February 26, 2024

April The giraffe, an internet sensation born to millions of livestream viewers nearly four years ago that helped educate the public about their species, died on Friday, Animal Adventure Park, their home, said.

Vets were euthanized in April after their arthritis worsened, the park said. April, who fathered five calves in her life, was 20 years old when she died, the park said on Facebook.

Giraffes in captivity have an average life expectancy of 20 to 25 years; Their lifespan in the wild is around 10 to 15 years.

April drew more than 16 million viewers on April 15, 2017 when the zoo streamed them live on YouTube to give birth to their youngest husband, Tajiri, who is male. The park had drawn viewers for months as they checked the April pregnancy, which staff began livestreaming over the winter.

April’s large and dedicated online following brought attention to the park and rural community of Harpursville, NY, about 185 miles northwest of New York City. The park has approximately 2,300 animals including alligators, bison, camels, and wolves.

The birth of Tajiri has also put the spotlight on the species that some experts believe is in need of conservation.

“April’s impact on animal welfare and appreciation is both immeasurable and sustainable,” said Jordan Patch, owner of the park, on Facebook. “April changed the world in its own special way.”

Before the pregnancy in April, many people were unaware that there are more elephants than giraffes in Africa, said Tanya Sanerib, the international legal director of the Center for Biodiversity, which aims to protect land and animals. There are approximately 111,000 giraffes in Africa, according to the Giraffe Conservation Foundation.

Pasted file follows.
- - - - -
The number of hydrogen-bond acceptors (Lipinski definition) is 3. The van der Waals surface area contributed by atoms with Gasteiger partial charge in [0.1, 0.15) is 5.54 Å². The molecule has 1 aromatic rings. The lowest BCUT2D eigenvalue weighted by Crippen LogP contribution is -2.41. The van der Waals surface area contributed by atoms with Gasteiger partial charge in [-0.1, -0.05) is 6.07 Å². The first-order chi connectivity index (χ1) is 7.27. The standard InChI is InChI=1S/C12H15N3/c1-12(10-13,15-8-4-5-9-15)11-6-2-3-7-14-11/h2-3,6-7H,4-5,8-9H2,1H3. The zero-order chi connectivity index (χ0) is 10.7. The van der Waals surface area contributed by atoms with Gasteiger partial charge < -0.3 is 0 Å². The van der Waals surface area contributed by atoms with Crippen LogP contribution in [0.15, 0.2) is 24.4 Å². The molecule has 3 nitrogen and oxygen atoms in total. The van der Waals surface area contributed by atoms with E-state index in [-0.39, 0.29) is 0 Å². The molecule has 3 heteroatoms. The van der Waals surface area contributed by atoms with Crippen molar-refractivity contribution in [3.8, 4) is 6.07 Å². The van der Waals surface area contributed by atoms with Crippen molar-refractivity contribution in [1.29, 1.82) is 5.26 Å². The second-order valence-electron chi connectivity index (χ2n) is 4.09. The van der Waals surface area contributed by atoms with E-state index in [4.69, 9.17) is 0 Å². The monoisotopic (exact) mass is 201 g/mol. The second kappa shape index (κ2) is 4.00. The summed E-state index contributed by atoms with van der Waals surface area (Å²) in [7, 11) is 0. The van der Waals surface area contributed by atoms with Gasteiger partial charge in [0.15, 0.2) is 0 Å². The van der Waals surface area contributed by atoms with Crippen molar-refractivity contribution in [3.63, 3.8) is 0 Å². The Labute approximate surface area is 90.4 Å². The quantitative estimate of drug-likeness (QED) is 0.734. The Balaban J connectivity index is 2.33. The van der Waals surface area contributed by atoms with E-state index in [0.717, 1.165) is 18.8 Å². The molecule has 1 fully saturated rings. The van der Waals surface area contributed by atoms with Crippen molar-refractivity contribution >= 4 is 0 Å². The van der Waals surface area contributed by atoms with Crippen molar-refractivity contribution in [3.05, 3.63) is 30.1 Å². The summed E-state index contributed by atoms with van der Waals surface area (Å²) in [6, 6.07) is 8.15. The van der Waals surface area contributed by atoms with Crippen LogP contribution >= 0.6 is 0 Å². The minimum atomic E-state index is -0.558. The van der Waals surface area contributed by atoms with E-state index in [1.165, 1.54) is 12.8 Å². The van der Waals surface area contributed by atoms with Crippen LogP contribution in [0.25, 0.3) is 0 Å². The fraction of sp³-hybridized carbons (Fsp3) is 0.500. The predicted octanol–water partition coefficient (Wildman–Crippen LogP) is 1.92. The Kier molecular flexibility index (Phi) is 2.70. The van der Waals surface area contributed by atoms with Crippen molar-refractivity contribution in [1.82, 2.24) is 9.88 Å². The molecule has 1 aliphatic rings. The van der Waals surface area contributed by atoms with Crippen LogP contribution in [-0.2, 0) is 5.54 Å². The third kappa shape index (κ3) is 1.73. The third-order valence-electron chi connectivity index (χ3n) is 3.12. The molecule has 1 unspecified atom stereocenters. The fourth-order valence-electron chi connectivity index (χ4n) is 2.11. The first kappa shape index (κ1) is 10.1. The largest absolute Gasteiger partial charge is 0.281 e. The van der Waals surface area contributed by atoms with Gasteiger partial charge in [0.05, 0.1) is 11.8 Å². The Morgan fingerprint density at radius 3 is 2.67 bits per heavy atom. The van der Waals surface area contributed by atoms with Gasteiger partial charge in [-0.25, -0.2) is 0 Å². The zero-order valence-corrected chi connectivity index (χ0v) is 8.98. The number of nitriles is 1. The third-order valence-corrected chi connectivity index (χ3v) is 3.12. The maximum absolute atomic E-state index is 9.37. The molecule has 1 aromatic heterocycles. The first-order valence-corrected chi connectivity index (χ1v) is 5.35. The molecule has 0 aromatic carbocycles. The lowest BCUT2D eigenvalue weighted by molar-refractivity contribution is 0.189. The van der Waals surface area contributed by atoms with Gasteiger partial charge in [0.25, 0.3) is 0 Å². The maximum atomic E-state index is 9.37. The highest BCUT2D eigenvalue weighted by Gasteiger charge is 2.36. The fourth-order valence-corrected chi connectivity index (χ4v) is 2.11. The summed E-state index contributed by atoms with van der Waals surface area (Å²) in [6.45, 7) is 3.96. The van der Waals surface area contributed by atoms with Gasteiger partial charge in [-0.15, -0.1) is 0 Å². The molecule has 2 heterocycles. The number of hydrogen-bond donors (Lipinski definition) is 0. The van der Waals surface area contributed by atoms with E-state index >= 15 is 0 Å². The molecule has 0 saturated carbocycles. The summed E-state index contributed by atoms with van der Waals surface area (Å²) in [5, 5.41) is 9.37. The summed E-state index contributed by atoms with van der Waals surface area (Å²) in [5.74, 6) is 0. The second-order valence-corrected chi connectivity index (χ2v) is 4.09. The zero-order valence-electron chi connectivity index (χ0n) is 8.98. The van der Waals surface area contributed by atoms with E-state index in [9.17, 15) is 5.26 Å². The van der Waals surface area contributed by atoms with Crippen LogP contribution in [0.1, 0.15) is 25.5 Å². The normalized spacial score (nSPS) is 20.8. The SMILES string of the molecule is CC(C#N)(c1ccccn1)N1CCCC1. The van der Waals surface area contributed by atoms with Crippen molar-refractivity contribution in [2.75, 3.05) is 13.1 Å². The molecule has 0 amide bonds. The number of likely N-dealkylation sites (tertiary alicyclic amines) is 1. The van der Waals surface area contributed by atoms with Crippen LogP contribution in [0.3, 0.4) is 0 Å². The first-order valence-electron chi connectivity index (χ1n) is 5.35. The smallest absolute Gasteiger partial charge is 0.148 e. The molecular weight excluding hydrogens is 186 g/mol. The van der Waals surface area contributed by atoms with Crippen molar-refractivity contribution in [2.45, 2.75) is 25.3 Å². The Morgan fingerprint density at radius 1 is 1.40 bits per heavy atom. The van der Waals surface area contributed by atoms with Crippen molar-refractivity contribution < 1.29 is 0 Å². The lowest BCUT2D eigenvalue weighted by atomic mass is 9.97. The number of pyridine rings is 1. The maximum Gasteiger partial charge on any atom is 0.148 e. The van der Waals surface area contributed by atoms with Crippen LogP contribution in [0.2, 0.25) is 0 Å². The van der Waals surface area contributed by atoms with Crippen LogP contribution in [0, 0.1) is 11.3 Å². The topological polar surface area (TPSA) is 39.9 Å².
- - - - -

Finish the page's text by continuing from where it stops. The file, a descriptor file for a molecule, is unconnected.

The attention that caught in April came when the center, the United States Humane Society, Humane Society International, and others sought to strengthen conservation for giraffes.

These efforts continue as conservation and animal welfare groups filed a letter of intent in October to sue the US Fish and Wildlife Service “for failing to protect the Endangered Species Act’s protection of Africa’s rapidly declining giraffe population,” according to the Humane Society of the United States.

Wildlife experts fear an ongoing decline in species. There is a demand in the United States for giraffe bones, which are used for handles on weapons or knives.

“We may be part of the problem,” said Ms. Sanerib. “We drive demand for the species and lead to its demise.”

While it may take a while for experts to see an increase in the giraffe population, Ms. Sanerib said the impact of April can be measured by the public’s willingness to learn about the species.

Giraffe products are now governed by the Convention on International Trade in Endangered Species of Wild Fauna and Flora (CITES), an international treaty that helps prevent animals from becoming endangered or extinct as a result of international trade. While trading is still allowed, countries must take steps to ensure the market does not adversely affect giraffe populations.

“She has done a tremendous amount for her species by increasing the silent extinction of giraffes,” Ms. Sanerib said Saturday, calling April “a champion” for giraffes.

Some animals in captivity, like April, have been known to develop arthritis, Ms. Sanerib said. Animal Adventure Park staff reported changes in mobility in April last summer, the park’s veterinary team said. Vets noted an osteoarthritis outbreak and began treating April with a variety of means, including pain relievers, hoof trims, and diet changes. They laid padded floors for them.

Over time, they noticed the decline in mobility in April, which prompted them to re-evaluate their condition and determine that “euthanasia is the most humane and appropriate practice,” the park said.

Her body was taken to Cornell University College of Veterinary Medicine for examination. She is cremated and her ashes returned to the park.

“The loss of an animal as loved as her will be felt in our community, across the country, and around the world,” said Patch.